The center of gravity (CG) for a balanced racer with a short wheelbase, and the rear axle is as far back as possible, and the racer as long as possible will be 49 feet above the finish line.

Specifically: PE - H x W Potential Energy (PE) is equal to the height (H) times the weight (v4) of the racer. Potential Energy is expressed in foot pounds (ft/lbs).

The energy available (PE) to propel this Senior Division racer to the finish line at Akron is 49 feet times 236 pounds (Z-glas wheels), which is 11,564 ft/lbs of energy. For a Junior Division racer it is 48.7 feet (shorter car, and longer wheelbase) times 206 pounds, which is 10,032 ft/lbs of energy.

The amount of energy gained by having a short wheelbase over a long wheel base at Akron is 25.15 ft/lbs of energy.

A racer with a long wheelbase (Figure 2, Racer A) and balanced weight will have its CG at 42 inches from the nose. With a short wheelbase (Racer B) the CG will be at 50 inches from the nose. With the racer on a 16% slope, the CG is raced vertically by 1.28 inches, which converts into .1066 times 236, or 25.15 ft/lbs of energy.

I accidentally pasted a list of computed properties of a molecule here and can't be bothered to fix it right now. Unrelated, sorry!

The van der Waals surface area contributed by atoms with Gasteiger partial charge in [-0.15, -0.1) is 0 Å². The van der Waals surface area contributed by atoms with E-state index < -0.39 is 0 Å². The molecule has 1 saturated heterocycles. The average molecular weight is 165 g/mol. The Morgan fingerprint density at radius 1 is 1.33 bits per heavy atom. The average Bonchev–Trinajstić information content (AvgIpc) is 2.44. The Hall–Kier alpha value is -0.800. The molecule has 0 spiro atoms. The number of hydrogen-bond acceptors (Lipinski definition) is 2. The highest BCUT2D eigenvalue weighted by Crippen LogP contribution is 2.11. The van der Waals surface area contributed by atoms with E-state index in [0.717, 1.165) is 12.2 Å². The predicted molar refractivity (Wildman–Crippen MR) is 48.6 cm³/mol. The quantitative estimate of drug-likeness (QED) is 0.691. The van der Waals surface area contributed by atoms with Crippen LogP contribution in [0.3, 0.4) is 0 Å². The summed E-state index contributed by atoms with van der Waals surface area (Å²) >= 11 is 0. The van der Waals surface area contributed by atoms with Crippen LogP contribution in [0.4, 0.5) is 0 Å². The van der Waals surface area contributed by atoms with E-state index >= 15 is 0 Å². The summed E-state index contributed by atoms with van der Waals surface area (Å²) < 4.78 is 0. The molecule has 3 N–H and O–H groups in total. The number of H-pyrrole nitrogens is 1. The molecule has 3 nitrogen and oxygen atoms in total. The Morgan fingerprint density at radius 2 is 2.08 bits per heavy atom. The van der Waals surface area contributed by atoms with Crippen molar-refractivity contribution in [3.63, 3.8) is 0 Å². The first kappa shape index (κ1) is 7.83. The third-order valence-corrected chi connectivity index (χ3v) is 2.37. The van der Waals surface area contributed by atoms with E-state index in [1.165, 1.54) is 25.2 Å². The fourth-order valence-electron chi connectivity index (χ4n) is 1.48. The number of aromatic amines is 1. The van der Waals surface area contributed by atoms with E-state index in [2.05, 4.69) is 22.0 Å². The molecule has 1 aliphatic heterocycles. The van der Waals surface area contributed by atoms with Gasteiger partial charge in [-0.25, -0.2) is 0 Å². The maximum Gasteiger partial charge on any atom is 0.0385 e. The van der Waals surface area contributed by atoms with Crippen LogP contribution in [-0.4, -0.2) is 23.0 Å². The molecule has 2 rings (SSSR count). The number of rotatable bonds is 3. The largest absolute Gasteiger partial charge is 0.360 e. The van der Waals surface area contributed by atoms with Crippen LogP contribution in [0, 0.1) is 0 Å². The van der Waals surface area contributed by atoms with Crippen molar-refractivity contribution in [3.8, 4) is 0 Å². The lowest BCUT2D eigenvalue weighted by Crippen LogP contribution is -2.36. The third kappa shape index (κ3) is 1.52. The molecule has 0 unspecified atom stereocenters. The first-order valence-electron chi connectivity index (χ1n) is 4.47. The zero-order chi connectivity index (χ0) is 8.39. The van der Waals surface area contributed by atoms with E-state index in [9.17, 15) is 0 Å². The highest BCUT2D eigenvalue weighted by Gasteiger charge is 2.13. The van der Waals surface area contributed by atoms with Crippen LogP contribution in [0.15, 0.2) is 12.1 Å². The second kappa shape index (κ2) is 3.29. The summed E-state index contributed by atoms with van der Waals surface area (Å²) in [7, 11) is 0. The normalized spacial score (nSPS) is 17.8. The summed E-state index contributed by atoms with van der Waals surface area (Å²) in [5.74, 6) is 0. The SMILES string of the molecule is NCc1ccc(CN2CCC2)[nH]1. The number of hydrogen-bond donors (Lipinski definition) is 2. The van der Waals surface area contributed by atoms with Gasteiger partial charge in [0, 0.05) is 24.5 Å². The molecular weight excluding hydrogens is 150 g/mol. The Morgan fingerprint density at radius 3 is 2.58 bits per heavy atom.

Through tests on a hill similar to Akron's, using steel wheels, we have determined that one ft/lb of energy is equal to .39 inches at the finish line. Therefore racer B is 9.81 inches faster than racer A. These figures are for a balanced racer in both cases.

At Akron, if you were to be 30 pounds tail heavy, with a short wheelbase racer, you would move your CG back 6.32 inches from the nose. Your CG would rise vertically 1.01 inches, which converts into .0842 times 236, or 19.87 more ft/lbs of energy, which is equivalent to 7.75 inches. But for each pound being unbalanced, you loose .51 inches due to increased tire compression friction. Being 30 pounds tail heavy converts into a loss of 30 times .51, or 15.3 in6hes, or for a combined loss of 15.3 minus 7.75, which equals a 7.55 inch loss. This is why the you should run the Akron hill exactly balanced.